J.A. Rodríguez-Manrique, is BSc. in Agro-industrial Engineering, in 2012 from Universidad de Sucre, Colombia. He has a graduate degree in Business Management (2015) and an MSc. in Agri-food Sciences from Universidad de Córdoba (2017). He is currently pursuing a PhD. in Project Management at Universidad Americana de Europa (Cancun, Mexico). From 2012 to 2014, he held important positions in companies related to agribusiness, especially in the poultry industry, as well as logistics and mass consumption and distribution companies. Since 2015, he serves as assistant professor in the Department of Basic Sciences at Corporación Universitaria del Caribe - CECAR, Colombia. His research interests lie in the fields of food science and technology, modeling and simulation of manufacturing processes, multivariate time series analysis and forecasting, and artificial intelligence. ORCID: 0000-0002-7378-9968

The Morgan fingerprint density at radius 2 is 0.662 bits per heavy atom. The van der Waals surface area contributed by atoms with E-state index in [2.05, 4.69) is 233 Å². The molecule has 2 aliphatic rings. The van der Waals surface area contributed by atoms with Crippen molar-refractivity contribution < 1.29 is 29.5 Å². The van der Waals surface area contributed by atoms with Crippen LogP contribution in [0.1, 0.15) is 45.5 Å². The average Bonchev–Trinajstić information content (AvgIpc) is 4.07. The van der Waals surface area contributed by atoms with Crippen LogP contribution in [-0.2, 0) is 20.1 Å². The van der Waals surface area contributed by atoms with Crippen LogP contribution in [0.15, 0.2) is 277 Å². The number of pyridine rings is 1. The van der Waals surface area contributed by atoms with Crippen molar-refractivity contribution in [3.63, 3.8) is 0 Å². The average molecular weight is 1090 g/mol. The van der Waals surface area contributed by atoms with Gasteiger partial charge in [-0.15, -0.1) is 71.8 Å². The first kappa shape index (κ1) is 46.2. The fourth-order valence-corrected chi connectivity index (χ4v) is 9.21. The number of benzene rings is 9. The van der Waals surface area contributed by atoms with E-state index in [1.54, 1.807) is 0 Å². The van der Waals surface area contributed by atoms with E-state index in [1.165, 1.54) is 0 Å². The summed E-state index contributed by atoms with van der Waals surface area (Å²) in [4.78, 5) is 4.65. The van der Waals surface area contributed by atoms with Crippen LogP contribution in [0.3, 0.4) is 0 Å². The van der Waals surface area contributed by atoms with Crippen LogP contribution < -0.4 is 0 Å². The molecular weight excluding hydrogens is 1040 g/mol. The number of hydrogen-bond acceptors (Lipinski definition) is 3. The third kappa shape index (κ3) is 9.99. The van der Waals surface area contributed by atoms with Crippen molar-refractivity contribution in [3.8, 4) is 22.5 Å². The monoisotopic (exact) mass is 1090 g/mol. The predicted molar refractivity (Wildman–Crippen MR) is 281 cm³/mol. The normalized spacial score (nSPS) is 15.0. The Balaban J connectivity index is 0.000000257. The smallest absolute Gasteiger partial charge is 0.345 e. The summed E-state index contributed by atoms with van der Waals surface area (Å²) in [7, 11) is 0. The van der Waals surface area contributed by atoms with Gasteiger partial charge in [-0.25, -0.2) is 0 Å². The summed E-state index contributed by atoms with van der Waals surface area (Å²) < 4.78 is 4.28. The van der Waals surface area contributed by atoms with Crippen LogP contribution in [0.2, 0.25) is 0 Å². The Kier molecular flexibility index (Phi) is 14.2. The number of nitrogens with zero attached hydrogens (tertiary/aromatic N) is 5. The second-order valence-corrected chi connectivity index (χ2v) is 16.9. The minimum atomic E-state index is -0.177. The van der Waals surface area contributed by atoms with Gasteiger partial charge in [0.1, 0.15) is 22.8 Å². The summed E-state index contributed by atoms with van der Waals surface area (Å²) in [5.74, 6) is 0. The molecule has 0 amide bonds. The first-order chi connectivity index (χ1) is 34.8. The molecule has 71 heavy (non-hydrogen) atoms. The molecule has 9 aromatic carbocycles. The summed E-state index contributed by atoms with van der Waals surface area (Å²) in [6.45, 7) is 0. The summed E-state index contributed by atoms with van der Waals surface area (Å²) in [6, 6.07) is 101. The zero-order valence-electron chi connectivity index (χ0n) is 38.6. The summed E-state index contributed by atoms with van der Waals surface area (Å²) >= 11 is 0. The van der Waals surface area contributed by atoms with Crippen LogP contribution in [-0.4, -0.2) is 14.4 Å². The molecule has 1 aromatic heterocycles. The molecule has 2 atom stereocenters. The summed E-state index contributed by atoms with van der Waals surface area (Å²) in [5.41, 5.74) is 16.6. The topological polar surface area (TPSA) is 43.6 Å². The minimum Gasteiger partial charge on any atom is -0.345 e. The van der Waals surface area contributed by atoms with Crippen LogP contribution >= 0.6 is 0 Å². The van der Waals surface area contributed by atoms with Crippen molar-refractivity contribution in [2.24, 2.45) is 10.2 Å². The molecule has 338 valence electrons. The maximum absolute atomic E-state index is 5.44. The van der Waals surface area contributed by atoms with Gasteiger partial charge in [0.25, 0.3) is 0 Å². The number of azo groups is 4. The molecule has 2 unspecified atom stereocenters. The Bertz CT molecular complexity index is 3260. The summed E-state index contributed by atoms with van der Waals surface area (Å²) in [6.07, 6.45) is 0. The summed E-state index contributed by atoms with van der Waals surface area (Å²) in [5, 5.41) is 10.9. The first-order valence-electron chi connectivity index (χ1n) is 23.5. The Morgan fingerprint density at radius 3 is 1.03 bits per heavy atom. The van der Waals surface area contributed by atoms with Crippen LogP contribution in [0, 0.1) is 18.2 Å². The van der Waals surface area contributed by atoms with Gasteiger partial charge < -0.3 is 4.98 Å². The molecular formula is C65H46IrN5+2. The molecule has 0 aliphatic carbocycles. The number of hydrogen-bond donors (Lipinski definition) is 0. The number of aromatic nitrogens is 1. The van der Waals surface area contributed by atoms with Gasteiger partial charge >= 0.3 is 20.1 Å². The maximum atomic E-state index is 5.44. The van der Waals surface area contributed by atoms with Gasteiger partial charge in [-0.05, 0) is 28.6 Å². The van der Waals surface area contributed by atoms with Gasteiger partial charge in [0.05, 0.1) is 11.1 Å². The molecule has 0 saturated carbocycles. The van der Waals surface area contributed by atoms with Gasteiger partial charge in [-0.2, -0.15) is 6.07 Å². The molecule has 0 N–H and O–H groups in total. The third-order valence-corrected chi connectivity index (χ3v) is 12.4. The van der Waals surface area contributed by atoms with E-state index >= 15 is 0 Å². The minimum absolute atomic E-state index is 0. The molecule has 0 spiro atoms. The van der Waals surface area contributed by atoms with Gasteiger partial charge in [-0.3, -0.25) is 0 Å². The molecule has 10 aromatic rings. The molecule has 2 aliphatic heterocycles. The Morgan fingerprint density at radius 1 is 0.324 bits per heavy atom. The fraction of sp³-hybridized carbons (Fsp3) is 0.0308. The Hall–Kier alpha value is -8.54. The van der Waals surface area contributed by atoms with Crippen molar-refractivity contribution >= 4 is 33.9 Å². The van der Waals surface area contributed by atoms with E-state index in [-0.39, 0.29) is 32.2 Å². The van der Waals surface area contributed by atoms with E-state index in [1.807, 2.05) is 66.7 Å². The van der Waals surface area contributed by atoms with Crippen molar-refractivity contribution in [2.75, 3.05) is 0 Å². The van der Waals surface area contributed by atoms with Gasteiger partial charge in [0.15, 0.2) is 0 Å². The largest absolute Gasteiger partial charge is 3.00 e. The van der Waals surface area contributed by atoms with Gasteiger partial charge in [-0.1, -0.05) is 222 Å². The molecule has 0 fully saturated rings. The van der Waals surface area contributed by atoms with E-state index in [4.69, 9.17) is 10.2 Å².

R.R. Ruiz-Escorcia, is a BSc. in Basic Education with emphasis in Mathematics in 2010 from the Universidad del Atlántico, Colombia, Sp. in Applied Statistics in 2012 from the Universidad del Atlántico, Colombia, MSc. in Applied Statistics in 2015 from the Universidad del Norte, Colombia, is currently studying for a PhD in Industrial Engineering at the Universidad Nacional Lomas de Zamora, Buenos Aires, Argentina. From 2013 to 2015, he worked in the District Secretariat of Education of Cartagena, from 2015 to 2016 he worked as a full time professor assigned to the Department of Basic Sciences at the International University Foundation of the American Tropic - Unitropic and from 2016 to the present, he is a full time professor in the Faculty of Basic Sciences, Engineering and Architecture of the Caribbean University Corporation - CECAR, Colombia. His research interests include: generalized linear models, numerical optimization, multivariate statistical analysis, linear and multivariate time series analysis. ORCID: 0000-0001-8631-581X